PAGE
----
With all of the talk about the Embiid/Harden duo, we haven’t even discussed the rise of Tyrese Maxey. After missing over a month with an injury, Maxey returned and was coming off the bench. It took a while, but Head Coach Doc Rivers finally saw that was a mistake and put Maxey back in the starting lineup. Since the All-Star break, Maxey has averaged 21.2 points, 3.1 rebounds, and 3.4 assists, which are very good stats, especially for a third-year player that isn’t the first option on his team.
That’s not even the best part of Maxey, though. He’s shot 49.7% on his three-point attempts since the All-Star break, bringing his season total to 43.4%, which was good enough for 5th place in the league. This is the second year that Maxey has finished in the top five in three-point percentage, which is remarkable since the one knock on Maxey coming out of college was that he wasn’t a long-range shooter.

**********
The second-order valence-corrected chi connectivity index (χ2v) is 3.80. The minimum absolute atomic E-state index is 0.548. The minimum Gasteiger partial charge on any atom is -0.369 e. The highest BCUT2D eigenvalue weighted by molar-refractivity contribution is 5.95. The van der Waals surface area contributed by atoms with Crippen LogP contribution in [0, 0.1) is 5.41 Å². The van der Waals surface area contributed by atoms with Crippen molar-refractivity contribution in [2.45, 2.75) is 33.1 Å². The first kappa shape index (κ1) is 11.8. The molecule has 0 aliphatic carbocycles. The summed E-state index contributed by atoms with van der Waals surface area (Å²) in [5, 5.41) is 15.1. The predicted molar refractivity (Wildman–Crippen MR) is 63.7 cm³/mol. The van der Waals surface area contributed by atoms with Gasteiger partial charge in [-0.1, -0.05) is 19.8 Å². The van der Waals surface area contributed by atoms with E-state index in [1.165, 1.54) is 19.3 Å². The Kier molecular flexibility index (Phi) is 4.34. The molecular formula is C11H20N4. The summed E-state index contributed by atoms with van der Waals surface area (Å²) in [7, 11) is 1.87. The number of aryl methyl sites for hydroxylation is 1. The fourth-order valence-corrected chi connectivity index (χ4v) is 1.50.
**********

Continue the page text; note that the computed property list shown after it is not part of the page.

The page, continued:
The Sixers will need a complete effort from the big three on the squad as well as the rest of the team. PJ Tucker and Tobias Harris need to make sure they’re hitting the shots they get and playing defense at a higher level. Tucker has shown that the playoffs are when he thrives. The Sixers will need the very best out of him. With Niang, Milton, McDaniels, Daniel House Jr., and Paul Reed all having finished the season on high notes, this may be the best version of the Sixers coming together at the perfect time.
Eye on the Nets
Starting the playoffs is exactly what Brooklyn predicted when they put their team together a few years back. They would be one of the top teams in the league and conference while breezing through the playoffs on their way to multiple NBA titles.